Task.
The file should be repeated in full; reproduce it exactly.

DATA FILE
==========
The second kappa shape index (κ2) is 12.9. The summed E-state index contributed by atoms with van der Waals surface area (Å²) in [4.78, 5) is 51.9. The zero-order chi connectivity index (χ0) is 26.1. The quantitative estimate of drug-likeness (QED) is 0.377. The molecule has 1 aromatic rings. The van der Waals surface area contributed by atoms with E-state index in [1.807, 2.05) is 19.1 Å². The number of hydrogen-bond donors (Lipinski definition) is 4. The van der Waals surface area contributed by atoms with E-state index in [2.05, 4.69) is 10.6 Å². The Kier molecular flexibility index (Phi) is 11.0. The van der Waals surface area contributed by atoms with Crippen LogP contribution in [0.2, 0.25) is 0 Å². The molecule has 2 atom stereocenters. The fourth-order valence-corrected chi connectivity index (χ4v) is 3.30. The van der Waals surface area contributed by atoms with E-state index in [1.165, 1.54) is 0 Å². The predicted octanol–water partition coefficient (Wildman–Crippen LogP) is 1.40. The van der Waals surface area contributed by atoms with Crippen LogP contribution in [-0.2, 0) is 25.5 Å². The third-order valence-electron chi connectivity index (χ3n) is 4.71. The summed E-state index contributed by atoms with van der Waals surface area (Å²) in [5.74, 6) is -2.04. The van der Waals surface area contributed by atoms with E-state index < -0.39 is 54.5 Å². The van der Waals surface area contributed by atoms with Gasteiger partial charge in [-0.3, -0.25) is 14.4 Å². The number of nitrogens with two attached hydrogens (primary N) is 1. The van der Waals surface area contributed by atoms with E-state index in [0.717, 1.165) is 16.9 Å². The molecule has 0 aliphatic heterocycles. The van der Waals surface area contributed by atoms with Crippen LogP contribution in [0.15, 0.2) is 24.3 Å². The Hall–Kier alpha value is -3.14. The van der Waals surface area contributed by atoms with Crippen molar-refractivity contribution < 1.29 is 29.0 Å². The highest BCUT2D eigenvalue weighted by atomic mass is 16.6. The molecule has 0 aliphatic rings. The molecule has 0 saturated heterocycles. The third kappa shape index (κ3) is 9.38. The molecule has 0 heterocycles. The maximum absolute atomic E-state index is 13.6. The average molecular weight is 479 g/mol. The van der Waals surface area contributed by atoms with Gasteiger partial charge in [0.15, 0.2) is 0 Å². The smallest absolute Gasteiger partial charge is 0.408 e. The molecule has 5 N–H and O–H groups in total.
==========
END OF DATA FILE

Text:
The second kappa shape index (κ2) is 12.9. The summed E-state index contributed by atoms with van der Waals surface area (Å²) in [4.78, 5) is 51.9. The zero-order chi connectivity index (χ0) is 26.1. The quantitative estimate of drug-likeness (QED) is 0.377. The molecule has 1 aromatic rings. The van der Waals surface area contributed by atoms with E-state index in [1.807, 2.05) is 19.1 Å². The number of hydrogen-bond donors (Lipinski definition) is 4. The van der Waals surface area contributed by atoms with E-state index in [2.05, 4.69) is 10.6 Å². The Kier molecular flexibility index (Phi) is 11.0. The van der Waals surface area contributed by atoms with Crippen LogP contribution in [0.2, 0.25) is 0 Å². The molecule has 2 atom stereocenters. The fourth-order valence-corrected chi connectivity index (χ4v) is 3.30. The van der Waals surface area contributed by atoms with E-state index in [1.165, 1.54) is 0 Å². The predicted octanol–water partition coefficient (Wildman–Crippen LogP) is 1.40. The van der Waals surface area contributed by atoms with Crippen LogP contribution in [-0.2, 0) is 25.5 Å². The third-order valence-electron chi connectivity index (χ3n) is 4.71. The summed E-state index contributed by atoms with van der Waals surface area (Å²) in [5.74, 6) is -2.04. The van der Waals surface area contributed by atoms with E-state index < -0.39 is 54.5 Å². The van der Waals surface area contributed by atoms with Gasteiger partial charge in [-0.3, -0.25) is 14.4 Å². The number of nitrogens with two attached hydrogens (primary N) is 1. The van der Waals surface area contributed by atoms with E-state index in [0.717, 1.165) is 16.9 Å². The molecule has 0 aliphatic heterocycles. The van der Waals surface area contributed by atoms with Crippen LogP contribution in [0.15, 0.2) is 24.3 Å². The Hall–Kier alpha value is -3.14. The van der Waals surface area contributed by atoms with Crippen molar-refractivity contribution < 1.29 is 29.0 Å². The highest BCUT2D eigenvalue weighted by atomic mass is 16.6. The molecule has 0 aliphatic rings. The molecule has 0 saturated heterocycles. The third kappa shape index (κ3) is 9.38. The molecule has 0 heterocycles. The maximum absolute atomic E-state index is 13.6. The average molecular weight is 479 g/mol. The van der Waals surface area contributed by atoms with Gasteiger partial charge in [0.15, 0.2) is 0 Å². The smallest absolute Gasteiger partial charge is 0.408 e. The molecule has 5 N–H and O–H groups in total.